Professor of History
Office location: Neville Hall 109
Office phone: 864-833-8360
Office email: firstname.lastname@example.org
Research field: 12th-century England
Teaching fields: Ancient, Medieval, Early Modern Europe
While I have been teaching college students since 1988, my history with Presbyterian College began in 1999, having taught in New York for a number of years.
My academic career started when I completed a B.A. at Nyack College, a private Christian liberal arts college. During the four years of my undergraduate study, I had been inspired by faculty who modeled excellent instruction in history and genuine interest in their students. It became a career goal to follow in their footsteps. So, from Nyack College, I attended Florida State University where I took both graduate degrees (M.A. and Ph.D.) in medieval European history. My doctoral dissertation concerned the lower government officials of the reign of Richard I Lionheart, the crusader king of England who died in 1199. From that research I have published a few articles and in 2000 co-authored with my former professor, Dr. Ralph V. Turner, a book entitled The Reign of Richard Lionheart.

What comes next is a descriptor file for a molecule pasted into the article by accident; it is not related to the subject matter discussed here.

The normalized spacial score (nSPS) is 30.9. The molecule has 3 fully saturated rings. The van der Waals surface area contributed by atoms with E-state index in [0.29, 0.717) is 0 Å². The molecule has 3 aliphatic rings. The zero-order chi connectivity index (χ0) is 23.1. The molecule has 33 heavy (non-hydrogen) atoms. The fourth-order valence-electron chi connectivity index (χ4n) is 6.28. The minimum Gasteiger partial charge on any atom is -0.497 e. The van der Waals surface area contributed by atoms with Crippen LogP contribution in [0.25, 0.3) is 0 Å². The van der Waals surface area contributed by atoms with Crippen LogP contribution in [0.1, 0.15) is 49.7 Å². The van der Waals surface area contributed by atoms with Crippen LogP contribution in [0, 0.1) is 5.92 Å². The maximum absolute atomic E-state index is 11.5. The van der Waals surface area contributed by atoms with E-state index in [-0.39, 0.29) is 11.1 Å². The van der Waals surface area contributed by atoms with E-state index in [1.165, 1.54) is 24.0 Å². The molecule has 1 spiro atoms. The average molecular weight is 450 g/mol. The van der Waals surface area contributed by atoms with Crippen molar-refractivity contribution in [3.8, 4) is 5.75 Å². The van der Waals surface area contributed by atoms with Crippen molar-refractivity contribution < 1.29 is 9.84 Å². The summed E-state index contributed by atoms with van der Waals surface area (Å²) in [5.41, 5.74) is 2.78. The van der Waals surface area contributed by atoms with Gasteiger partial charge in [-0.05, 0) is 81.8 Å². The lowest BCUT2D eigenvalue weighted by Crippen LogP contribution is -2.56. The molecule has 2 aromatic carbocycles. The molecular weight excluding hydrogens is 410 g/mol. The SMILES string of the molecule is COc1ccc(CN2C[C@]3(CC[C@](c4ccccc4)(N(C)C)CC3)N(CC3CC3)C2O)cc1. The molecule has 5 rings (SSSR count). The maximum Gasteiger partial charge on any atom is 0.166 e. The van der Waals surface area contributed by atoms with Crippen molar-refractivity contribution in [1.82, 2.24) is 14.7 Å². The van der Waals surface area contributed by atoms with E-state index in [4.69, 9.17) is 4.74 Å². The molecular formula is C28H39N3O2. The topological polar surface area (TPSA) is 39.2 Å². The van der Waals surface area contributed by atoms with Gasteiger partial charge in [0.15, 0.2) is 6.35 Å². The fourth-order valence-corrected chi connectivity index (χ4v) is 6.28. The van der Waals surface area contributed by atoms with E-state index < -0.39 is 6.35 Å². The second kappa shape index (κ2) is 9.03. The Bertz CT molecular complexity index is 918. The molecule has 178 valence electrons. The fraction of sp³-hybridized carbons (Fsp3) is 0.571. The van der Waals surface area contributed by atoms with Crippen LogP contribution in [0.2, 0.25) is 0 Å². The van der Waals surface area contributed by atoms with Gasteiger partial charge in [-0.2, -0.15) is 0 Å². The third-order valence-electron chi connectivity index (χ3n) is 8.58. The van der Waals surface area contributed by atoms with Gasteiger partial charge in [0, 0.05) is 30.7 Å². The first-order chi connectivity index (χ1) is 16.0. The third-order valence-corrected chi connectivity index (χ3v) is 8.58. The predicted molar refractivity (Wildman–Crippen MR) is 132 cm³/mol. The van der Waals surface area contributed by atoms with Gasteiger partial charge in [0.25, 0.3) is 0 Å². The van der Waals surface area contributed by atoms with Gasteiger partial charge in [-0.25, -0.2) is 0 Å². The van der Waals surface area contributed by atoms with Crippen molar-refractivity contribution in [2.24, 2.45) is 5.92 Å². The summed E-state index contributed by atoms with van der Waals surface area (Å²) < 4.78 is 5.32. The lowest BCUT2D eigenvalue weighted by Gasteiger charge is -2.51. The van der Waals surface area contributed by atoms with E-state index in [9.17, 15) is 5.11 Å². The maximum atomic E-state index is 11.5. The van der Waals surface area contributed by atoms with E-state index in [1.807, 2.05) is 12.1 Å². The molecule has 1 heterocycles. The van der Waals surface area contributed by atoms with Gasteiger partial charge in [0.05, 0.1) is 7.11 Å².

Over the course of my career as a professor, I have taught many different courses, but the fields where I have been asked to do most of my teaching cover western history from its beginnings to about 1700 A.D. What follows is a list of the courses that I have taught at PC:
- Ancient and Medieval Europe
- Greeks, Romans, and Barbarians
- Medieval England and France
- Tudor and Stuart England
- Renaissance and Reformation
- History of Scotland
- Medieval Warfare
- Senior Seminar (Topics I have taught include the Crusades, Inquisition, Rome, the Byzantines, the Stuart Dynasty of England, and the Tudor Dynasty of England)
My wife and I have four children who are either college students or beyond. We love living in the upstate of South Carolina, especially enjoying camping, hiking to waterfalls, gardening (flowers and vegetables), and caring for our chickens, ducks, and rabbits.